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Systemic and Intra-Habenular Activation of the Orphan G Protein-Coupled Receptor GPR139 Decreases Compulsive-Like Alcohol Drinking and Hyperalgesia in Alcohol-Dependent Rats.

  • Author(s): Kononoff, Jenni
  • Kallupi, Marsida
  • Kimbrough, Adam
  • Conlisk, Dana
  • de Guglielmo, Giordano
  • George, Olivier
  • et al.
Abstract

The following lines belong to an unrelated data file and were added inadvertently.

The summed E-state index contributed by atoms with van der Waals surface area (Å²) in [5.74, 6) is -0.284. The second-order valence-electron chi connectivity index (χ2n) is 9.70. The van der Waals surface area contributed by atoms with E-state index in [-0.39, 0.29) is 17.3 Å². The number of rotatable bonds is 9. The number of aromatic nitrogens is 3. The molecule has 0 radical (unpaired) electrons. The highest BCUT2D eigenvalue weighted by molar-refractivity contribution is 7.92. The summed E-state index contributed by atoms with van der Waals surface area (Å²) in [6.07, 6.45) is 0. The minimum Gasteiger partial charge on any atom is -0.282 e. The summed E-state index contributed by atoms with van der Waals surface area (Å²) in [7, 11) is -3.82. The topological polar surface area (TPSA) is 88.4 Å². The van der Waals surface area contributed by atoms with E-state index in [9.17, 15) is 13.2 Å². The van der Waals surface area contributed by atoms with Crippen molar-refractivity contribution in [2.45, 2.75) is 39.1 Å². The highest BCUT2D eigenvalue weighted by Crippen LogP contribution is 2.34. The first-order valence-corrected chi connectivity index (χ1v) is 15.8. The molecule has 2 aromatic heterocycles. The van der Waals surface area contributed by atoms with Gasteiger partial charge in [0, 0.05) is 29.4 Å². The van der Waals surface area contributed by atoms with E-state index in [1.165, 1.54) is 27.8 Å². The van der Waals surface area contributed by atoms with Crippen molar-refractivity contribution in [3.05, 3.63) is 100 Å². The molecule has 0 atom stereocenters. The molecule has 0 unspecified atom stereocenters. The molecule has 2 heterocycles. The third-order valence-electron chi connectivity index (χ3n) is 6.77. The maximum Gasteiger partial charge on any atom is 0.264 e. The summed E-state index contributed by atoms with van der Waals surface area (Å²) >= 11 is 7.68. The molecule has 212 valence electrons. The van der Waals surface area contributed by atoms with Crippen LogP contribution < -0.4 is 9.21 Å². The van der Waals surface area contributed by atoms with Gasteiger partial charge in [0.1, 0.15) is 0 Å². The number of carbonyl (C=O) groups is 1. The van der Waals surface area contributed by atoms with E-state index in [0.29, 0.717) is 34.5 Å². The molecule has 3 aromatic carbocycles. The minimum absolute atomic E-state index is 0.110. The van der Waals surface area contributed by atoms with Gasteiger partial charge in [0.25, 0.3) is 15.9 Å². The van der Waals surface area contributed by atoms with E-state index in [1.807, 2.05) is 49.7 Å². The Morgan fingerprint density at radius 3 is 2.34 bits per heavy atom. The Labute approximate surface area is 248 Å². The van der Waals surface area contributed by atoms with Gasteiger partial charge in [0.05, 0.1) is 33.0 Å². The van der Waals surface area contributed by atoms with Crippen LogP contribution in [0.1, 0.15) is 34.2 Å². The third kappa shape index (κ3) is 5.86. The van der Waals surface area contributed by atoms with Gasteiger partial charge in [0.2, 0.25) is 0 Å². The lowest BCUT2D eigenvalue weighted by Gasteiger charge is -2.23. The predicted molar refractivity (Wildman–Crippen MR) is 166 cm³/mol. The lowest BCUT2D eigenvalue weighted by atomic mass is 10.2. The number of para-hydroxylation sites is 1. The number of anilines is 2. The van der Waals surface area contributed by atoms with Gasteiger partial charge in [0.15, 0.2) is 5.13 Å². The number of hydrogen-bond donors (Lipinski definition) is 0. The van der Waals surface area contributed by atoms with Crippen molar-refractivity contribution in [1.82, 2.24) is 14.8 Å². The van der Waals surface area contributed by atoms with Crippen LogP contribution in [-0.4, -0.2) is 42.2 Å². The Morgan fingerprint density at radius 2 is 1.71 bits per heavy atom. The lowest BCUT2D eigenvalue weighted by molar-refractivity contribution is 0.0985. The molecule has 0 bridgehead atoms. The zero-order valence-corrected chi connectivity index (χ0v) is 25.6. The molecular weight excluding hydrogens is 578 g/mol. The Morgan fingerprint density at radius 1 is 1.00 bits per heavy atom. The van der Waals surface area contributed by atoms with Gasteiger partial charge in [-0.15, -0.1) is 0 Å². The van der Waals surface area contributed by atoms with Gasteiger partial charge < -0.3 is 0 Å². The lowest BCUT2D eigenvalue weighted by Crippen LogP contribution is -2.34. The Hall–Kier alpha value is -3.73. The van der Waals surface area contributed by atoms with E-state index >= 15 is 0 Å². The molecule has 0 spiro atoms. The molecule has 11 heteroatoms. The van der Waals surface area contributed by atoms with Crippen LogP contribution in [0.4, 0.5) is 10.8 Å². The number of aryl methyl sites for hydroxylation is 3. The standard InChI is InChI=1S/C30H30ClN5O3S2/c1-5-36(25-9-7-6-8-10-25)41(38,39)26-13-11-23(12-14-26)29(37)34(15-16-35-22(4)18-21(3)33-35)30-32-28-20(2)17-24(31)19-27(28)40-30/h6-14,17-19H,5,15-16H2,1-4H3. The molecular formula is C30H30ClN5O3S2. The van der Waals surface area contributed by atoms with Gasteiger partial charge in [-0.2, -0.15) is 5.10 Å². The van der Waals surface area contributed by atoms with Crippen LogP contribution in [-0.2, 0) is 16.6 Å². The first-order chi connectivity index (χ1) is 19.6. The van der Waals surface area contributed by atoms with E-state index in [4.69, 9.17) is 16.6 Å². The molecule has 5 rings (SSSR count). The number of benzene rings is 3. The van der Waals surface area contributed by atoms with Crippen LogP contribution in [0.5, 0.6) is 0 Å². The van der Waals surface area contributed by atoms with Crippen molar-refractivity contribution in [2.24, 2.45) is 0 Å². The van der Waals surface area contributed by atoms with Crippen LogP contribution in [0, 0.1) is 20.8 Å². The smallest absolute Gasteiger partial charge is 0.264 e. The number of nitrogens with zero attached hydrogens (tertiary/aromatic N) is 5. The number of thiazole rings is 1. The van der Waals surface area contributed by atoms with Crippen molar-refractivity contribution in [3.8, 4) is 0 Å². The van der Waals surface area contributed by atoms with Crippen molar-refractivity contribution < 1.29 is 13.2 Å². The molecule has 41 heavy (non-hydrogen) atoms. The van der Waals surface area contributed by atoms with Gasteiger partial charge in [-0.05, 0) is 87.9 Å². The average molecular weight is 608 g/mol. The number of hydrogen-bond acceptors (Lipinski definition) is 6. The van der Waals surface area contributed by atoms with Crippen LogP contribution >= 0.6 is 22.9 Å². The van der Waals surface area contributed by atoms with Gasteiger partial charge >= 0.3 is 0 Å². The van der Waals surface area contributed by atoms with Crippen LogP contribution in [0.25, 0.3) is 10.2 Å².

GPR139 is an orphan G protein-coupled receptor (GPCR) that is expressed mainly in the brain, with the highest expression in the medial habenula. The modulation of GPR139 receptor function has been hypothesized to be beneficial in the treatment of some mental disorders, but behavioral studies have not yet provided causal evidence of the role of GPR139 in brain dysfunction. Because of the high expression of GPR139 in the habenula, a critical brain region in addiction, we hypothesized that GPR139 may play role in alcohol dependence. Thus, we tested the effect of GPR139 receptor activation using the selective, brain-penetrant receptor agonist JNJ-63533054 on addiction-like behaviors in alcohol-dependent male rats. Systemic administration of JNJ-63533054 (30 mg/kg but not 10 mg/kg, p.o.) reversed the escalation of alcohol self-administration in alcohol-dependent rats, without affecting water or saccharin intake in dependent rats or alcohol intake in nondependent rats. Moreover, systemic JNJ-63533054 administration decreased withdrawal-induced hyperalgesia, without affecting somatic signs of alcohol withdrawal. Further analysis demonstrated that JNJ-63533054 was effective only in a subgroup of dependent rats that exhibited compulsive-like alcohol drinking. Finally, site-specific microinjection of JNJ-63533054 in the habenula but not interpeduncular nucleus (IPN) reduced both alcohol self-administration and withdrawal-induced hyperalgesia in dependent rats. These results provide robust preclinical evidence that GPR139 receptor activation reverses key addiction-like behaviors in dependent animals, suggest that GPR139 may be a novel target for the treatment of alcohol use disorder, and demonstrate that GPR139 is functionally relevant in regulating mammalian behavior.

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